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Pollinator Week

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  • Published
    1st Jul, 2020

The Pollinator Week is observed every year from 22nd June to 28th June.


The Pollinator Week is observed every year from 22nd June to 28th June.


  • In 2007, the S. Senate created a National Pollinator Weekto “recognize the importance of pollinators to ecosystem health and agriculture in the United States.”
  • The Pollinator Week (June 22-28) was initiated by non-profit Pollinator Partnership and the United States’ Senate.
  • Each year since then, recognition of National Pollinator Week has grown, with many states and local groups planning educational events.
  • The week is often a time for light stories on pollinator-friendly gardening tips and social media posts of cute bees and butterflies. 


Understanding Pollination

  • Pollination is the delivery of pollen to the female organs of a plant (stigma in flowers). Pollen is made by the male organs of a plant (stamens in flowers) and contains genetic information needed for plant reproduction.
  • Pollen may be transferred to female organs on the same plant (self-pollination) or another plant of the same species (cross-pollination).
  • As a result of pollination the plants produce seeds.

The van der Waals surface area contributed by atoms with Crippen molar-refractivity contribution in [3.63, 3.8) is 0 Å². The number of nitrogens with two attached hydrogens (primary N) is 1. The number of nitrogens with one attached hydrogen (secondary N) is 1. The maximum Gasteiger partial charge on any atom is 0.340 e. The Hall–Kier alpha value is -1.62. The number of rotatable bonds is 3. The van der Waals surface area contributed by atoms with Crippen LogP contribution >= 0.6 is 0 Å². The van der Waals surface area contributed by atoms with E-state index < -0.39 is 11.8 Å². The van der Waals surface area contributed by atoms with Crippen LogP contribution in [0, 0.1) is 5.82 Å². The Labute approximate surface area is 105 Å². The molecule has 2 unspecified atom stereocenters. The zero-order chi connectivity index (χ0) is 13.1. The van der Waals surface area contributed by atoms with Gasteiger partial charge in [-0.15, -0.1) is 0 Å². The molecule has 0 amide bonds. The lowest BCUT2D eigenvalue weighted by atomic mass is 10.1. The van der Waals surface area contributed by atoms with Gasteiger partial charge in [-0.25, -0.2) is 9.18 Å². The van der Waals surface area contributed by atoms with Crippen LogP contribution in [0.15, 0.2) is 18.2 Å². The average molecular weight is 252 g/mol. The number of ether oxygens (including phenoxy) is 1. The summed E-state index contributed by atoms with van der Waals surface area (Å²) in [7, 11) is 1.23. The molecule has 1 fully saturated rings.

• Pollen can be dispersed by wind, water and animal pollinators such as insects, bats and birds.

What are Pollinators?

  • Pollinators are animals that transfer pollen from the anthers to the stigma of a flower, enabling the flower to set seed and fruit (fertilization) and, through cross-fertilization, they play an important role in maintaining plant diversity.
  • The important ecosystem service of pollination is provided by a variety of animals, chiefly insects. Bees, flies, butterflies, moths, wasps, beetles, thrips and some other insect orders encompass the majority of pollinating species.
  • There are two categories of pollinators:
    • Invertebrates: Well-known invertebrate pollinators include bees, moths, flies, wasps, beetles and butterflies.
    • Vertebrates: Monkeys, rodents, lemurs, tree squirrels and birds also facilitate pollination and are among the vertebrate pollinators.

The Global situation

  • More than 180,000 plant species, including 1,200 crop varieties, across the world depend on pollinators to reproduce. But the little creatures, like the bees and the butterflies, have increasingly been under threat. This is a week for them.